On the guard's recovery, information of what had occurred was immediately conveyed to the king, who had not yet retired to rest, but was sitting in his private chamber with the Dukes of Suffolk and Norfolk. The intelligence threw him into a great fury: he buffeted the guard, and ordered him to be locked up in the dungeon whence the prisoner had escaped; reprimanded the canon; directed the Duke of Suffolk, with a patrol, to make search in the neighbourhood of the castle for the fugitive and the friar; and bade the Duke of Norfolk get together a band of arquebusiers; and as soon as the latter were assembled, he put himself at their head and again rode into the forest.
The cavalcade had proceeded about a mile along the great avenue, when one of the arquebusiers rode up and said that he heard some distant sounds on the right. Commanding a halt, Henry listened for a moment, and, satisfied that the man was right, quitted the course he was pursuing, and dashed across the broad glade now traversed by the avenue called Queen Anne's Ride. As he advanced the rapid trampling of horses was heard, accompanied by shouts, and presently afterwards a troop of wild-looking horsemen in fantastic garbs was seen galloping down the hill, pursued by Bouchier and his followers. The king immediately shaped his course so as to intercept the flying party, and, being in some measure screened by the trees, he burst unexpectedly upon them at a turn of the road.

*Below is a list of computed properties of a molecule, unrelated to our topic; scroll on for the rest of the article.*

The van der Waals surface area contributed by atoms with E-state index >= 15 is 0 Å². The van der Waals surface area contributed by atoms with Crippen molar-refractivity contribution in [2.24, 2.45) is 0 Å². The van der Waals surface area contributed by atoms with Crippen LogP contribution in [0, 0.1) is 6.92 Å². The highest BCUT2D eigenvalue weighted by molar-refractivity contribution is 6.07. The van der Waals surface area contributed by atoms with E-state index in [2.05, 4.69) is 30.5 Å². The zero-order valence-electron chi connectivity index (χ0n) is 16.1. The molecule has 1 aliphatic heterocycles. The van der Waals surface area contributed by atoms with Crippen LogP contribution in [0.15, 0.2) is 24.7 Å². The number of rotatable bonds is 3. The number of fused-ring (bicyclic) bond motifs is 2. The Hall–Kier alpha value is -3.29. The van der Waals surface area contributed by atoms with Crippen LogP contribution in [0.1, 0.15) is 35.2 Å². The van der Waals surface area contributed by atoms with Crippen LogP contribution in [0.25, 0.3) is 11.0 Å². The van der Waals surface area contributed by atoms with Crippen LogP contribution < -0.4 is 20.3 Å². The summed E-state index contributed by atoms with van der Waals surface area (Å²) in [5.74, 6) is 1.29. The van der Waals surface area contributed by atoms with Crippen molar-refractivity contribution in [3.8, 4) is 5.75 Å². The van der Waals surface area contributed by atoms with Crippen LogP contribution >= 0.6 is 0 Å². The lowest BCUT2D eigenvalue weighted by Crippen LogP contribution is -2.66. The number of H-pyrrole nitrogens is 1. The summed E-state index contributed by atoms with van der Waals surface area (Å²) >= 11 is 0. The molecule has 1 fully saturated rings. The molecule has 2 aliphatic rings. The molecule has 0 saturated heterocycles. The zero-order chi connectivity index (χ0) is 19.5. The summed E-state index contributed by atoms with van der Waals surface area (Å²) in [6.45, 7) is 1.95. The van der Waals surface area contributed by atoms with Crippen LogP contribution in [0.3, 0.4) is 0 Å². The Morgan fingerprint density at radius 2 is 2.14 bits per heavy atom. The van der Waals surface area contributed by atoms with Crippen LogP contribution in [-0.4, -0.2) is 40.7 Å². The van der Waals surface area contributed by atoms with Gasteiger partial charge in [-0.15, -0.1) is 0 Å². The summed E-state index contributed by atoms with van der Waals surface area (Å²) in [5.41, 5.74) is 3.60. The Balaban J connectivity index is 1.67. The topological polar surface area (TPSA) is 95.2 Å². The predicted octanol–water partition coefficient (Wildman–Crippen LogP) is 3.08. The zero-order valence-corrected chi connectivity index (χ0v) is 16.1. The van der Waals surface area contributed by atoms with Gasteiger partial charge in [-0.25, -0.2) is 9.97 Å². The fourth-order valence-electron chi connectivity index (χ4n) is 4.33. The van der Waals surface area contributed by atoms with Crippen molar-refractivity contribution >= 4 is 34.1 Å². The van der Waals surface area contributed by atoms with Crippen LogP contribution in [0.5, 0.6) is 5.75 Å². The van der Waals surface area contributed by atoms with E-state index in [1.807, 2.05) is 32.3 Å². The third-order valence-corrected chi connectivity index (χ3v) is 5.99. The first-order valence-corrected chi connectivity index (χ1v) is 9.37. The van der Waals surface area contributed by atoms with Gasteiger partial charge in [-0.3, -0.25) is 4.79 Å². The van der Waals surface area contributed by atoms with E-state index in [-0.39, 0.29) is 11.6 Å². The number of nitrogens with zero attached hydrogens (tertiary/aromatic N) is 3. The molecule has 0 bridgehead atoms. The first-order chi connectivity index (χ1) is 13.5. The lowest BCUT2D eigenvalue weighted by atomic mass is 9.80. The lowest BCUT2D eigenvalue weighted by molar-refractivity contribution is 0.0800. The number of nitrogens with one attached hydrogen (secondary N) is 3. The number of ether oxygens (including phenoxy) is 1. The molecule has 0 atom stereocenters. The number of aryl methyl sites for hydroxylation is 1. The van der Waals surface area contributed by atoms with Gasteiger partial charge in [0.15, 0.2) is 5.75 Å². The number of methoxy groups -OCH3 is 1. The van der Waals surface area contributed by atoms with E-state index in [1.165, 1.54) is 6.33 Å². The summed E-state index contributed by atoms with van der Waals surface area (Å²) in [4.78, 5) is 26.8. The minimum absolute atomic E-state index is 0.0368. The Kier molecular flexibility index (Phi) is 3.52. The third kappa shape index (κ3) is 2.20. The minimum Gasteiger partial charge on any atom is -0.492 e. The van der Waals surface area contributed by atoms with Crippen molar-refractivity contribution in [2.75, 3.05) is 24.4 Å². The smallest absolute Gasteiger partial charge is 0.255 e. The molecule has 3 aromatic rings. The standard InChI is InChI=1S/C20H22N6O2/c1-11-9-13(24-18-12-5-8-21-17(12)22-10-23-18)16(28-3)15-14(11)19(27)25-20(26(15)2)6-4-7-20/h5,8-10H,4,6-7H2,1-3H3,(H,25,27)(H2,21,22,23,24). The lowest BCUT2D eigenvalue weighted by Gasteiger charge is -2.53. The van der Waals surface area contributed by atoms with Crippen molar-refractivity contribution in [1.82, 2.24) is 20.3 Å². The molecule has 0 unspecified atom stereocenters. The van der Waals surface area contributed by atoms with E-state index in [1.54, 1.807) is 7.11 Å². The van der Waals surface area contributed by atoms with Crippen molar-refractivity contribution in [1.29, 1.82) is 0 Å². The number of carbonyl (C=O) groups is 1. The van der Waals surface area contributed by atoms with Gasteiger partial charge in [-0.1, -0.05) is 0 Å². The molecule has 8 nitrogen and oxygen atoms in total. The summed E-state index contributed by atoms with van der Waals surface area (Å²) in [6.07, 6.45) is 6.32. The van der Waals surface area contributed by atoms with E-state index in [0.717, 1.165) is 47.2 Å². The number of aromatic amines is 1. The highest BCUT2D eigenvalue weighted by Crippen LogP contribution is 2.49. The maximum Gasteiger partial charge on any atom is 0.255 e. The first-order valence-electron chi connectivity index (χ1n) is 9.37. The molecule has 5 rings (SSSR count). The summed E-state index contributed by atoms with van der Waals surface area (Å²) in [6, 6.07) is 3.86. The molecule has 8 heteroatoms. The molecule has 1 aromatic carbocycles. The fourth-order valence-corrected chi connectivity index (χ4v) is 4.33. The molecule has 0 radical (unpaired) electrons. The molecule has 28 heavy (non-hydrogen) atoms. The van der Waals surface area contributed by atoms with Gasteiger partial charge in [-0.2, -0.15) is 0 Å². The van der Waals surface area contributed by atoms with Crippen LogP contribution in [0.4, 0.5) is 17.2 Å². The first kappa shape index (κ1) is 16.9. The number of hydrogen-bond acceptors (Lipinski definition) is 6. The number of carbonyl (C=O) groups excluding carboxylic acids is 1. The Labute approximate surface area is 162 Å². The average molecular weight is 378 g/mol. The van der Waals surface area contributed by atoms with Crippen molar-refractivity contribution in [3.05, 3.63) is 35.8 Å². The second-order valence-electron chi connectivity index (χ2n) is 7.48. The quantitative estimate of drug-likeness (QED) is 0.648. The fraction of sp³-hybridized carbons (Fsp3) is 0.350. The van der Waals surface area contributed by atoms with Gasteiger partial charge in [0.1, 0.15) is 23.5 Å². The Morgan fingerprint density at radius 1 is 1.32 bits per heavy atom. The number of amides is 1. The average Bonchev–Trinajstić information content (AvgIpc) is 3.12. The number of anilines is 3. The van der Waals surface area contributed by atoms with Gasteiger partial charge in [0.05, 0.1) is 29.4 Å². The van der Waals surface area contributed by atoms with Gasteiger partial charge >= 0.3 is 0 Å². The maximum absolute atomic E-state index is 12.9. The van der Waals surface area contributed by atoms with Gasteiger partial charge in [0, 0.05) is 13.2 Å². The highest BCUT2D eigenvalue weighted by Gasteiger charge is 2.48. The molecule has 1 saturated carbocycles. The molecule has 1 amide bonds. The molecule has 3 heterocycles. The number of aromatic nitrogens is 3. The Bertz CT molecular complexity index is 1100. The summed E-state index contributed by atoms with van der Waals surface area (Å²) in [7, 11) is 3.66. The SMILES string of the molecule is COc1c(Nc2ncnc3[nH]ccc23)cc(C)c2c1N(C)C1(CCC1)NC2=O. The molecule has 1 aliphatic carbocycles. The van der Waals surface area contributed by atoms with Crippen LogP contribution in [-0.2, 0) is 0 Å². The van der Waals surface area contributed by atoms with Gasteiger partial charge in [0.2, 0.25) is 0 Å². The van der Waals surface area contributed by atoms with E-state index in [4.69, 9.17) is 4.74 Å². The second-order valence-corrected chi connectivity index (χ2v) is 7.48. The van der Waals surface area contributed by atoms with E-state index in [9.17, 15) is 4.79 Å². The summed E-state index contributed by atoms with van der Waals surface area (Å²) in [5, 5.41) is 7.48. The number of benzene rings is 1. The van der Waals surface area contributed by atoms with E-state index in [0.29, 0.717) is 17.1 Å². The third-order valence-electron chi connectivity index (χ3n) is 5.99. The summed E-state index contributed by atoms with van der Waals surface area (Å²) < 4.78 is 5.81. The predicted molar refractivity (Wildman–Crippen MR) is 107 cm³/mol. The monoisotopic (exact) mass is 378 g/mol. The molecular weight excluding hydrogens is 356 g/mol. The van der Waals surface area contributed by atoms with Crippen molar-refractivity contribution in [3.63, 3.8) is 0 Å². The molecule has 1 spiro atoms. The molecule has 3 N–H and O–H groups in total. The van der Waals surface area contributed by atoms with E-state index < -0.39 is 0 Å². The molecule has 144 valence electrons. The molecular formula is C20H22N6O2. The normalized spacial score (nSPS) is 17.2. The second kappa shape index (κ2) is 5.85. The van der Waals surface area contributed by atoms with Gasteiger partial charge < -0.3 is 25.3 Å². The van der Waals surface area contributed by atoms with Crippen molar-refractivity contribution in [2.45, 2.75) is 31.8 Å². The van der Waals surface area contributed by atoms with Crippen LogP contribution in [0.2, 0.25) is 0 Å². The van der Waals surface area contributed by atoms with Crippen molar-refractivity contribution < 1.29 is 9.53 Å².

Henry called to the fugitives to surrender, but they refused, and, brandishing their long knives and spears, made a desperate resistance. But they were speedily surrounded and overpowered. Bouchier inquired from the king what should be done with the prisoners.
"Hang them all upon yon trees! " cried Henry, pointing to two sister oaks which stood near the scene of strife.
The terrible sentence was immediately carried into execution. Cords were produced, and in less than half-an-hour twenty breathless bodies were swinging from the branches of the two trees indicated by the king.
"This will serve to deter others from like offences," observed Henry, who had watched the whole proceedings with savage satisfaction. "And now, Bouchier, how came you to let the leader of these villains escape?"
"I did not know he had escaped, my liege," replied Bouchier, in astonishment.
"Yea, marry, but he has escaped," rejoined Henry; "and he has had the audacity to show himself in the castle within this hour, and the cunning, moreover, to set the prisoner free."
And he proceeded to relate what had occurred.
"This is strange indeed, my liege," replied Bouchier, at the close of the king's recital, "and to my thinking, is proof convincing that we have to do with a supernatural being."
"Supernatura! -- pshaw!- banish the idle notion," rejoined Henry sternly. "We are all the dupes of some jugglery. The caitiff will doubtless return to the forest. Continue your search, therefore, for him throughout the night. If you catch him, I promise you a royal reward."
So saying, he rode back to the castle, somewhat appeased by the wholesale vengeance he had taken upon the offenders.